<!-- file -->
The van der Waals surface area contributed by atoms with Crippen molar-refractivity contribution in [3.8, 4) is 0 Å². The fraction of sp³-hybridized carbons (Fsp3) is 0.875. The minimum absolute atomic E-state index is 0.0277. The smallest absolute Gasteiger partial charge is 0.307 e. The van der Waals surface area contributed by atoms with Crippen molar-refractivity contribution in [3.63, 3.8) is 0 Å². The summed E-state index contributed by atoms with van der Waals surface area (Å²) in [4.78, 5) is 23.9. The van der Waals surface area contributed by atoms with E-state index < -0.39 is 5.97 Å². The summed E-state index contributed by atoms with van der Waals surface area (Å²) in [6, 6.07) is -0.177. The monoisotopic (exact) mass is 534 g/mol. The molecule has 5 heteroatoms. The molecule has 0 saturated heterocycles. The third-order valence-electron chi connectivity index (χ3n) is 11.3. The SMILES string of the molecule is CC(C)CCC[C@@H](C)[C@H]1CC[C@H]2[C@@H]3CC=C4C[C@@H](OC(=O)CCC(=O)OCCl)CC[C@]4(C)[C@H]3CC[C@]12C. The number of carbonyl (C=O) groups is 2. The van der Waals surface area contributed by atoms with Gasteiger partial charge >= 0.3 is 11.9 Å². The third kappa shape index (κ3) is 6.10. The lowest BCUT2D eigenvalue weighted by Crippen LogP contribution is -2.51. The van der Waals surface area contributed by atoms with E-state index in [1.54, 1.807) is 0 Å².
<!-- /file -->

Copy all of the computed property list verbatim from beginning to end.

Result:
The van der Waals surface area contributed by atoms with Crippen molar-refractivity contribution in [3.8, 4) is 0 Å². The fraction of sp³-hybridized carbons (Fsp3) is 0.875. The minimum absolute atomic E-state index is 0.0277. The smallest absolute Gasteiger partial charge is 0.307 e. The van der Waals surface area contributed by atoms with Crippen molar-refractivity contribution in [3.63, 3.8) is 0 Å². The summed E-state index contributed by atoms with van der Waals surface area (Å²) in [4.78, 5) is 23.9. The van der Waals surface area contributed by atoms with E-state index < -0.39 is 5.97 Å². The summed E-state index contributed by atoms with van der Waals surface area (Å²) in [6, 6.07) is -0.177. The monoisotopic (exact) mass is 534 g/mol. The molecule has 5 heteroatoms. The molecule has 0 saturated heterocycles. The third-order valence-electron chi connectivity index (χ3n) is 11.3. The SMILES string of the molecule is CC(C)CCC[C@@H](C)[C@H]1CC[C@H]2[C@@H]3CC=C4C[C@@H](OC(=O)CCC(=O)OCCl)CC[C@]4(C)[C@H]3CC[C@]12C. The number of carbonyl (C=O) groups is 2. The van der Waals surface area contributed by atoms with Gasteiger partial charge >= 0.3 is 11.9 Å². The third kappa shape index (κ3) is 6.10. The lowest BCUT2D eigenvalue weighted by Crippen LogP contribution is -2.51. The van der Waals surface area contributed by atoms with E-state index in [1.54, 1.807) is 0 Å².